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Ethiopia's PM sacks army general and intelligence chief amid Tigray conflict

By Staff reporter , Garowe Online

ADDIS ABABA - Embattled Ethiopian Prime Minister Dr. Abiy Ahmed made three shocking changes on Sunday, touching three critical offices that are responsible for the security and foreign policy of the country, amid escalating tensions in the Tigray region, which necessitated military actions.

In the reshuffles, the Ethiopian National Defense Forces [ENDF] chief, head of intelligence, and foreign affairs minister were sacked, as the army continued with operations in the Tigray region, despite calls for a ceasefire from the international community.

Before making the changes, Abiy, a Nobel Peace Laureate, insisted that his decision to deploy the military to the Tigray region was "in order", adding that he won't allow "criminal elements" to destabilize peace and stability in the Horn of Africa nation.

In the statement made on Twitter, Abiy said Deputy Prime Minister Demeke Mekonnen had been appointed foreign minister and Birhanu Jula was promoted to army chief of staff, from deputy army chief.

Also, Abiy also named Temesgen Tiruneh, who was president of the Amhara region, as the new intelligence chief. The prime minister is pursuing a military campaign he announced in the early hours of Wednesday, despite international pleas for dialogue with the Tigray People’s Liberation Front [TPLF] in order to avoid civil war.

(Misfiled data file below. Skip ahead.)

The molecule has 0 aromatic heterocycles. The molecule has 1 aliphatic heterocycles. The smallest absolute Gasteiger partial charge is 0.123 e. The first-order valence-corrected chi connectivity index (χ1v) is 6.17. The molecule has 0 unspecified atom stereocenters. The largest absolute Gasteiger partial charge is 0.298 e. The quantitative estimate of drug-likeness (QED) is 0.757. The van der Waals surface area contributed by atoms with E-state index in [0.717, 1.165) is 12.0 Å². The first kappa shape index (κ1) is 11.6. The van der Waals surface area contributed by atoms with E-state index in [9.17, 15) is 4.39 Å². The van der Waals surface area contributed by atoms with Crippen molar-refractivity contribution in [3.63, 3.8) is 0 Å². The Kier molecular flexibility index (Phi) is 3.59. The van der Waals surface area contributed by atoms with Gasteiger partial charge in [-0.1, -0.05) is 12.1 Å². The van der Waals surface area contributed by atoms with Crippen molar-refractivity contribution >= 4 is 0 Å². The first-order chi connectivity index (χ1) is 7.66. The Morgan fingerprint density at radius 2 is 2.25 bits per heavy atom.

In a report on Saturday, the United Nations said nine million people were at risk of displacement from the escalating conflict, warning that the government’s declaration on Wednesday of a state of emergency in Tigray was blocking food and other aid.

Tigrayans dominated Ethiopian politics for decades until Abiy took office in 2018. They are fighting his efforts to reduce their influence.

According to a medical official who spoke to AFP news agency, at least 98 government soldiers had been treated for gunshot wounds at a hospital in the neighboring Amhara region, the latest indication that fighting has been intense.

Abiy and military leaders have touted Ethiopian soldiers’ successes against forces loyal to the TPLF, but a communications blackout in the region has made their accounts difficult to verify.

Ethiopian military plane bombed a missile and artillery site next to the airport in the Tigray region’s capital Mekelle on Sunday, one military and two diplomatic sources told the Reuters news agency, which noted that it was not immediately clear what was destroyed in the bombing.

Experts have voiced concerns the conflict could not only break Ethiopia apart but also reverberate across the region and draw in outside forces.

“This could be the start of a civil war, but that is not certain,” said Martin Plaut, a longtime observer of politics in the Horn of Africa. “The situation in Tigray is one of many crises in the country, but could intensify, drawing in other Ethiopian regions, while also threatening neighboring Sudan and Eritrea.”


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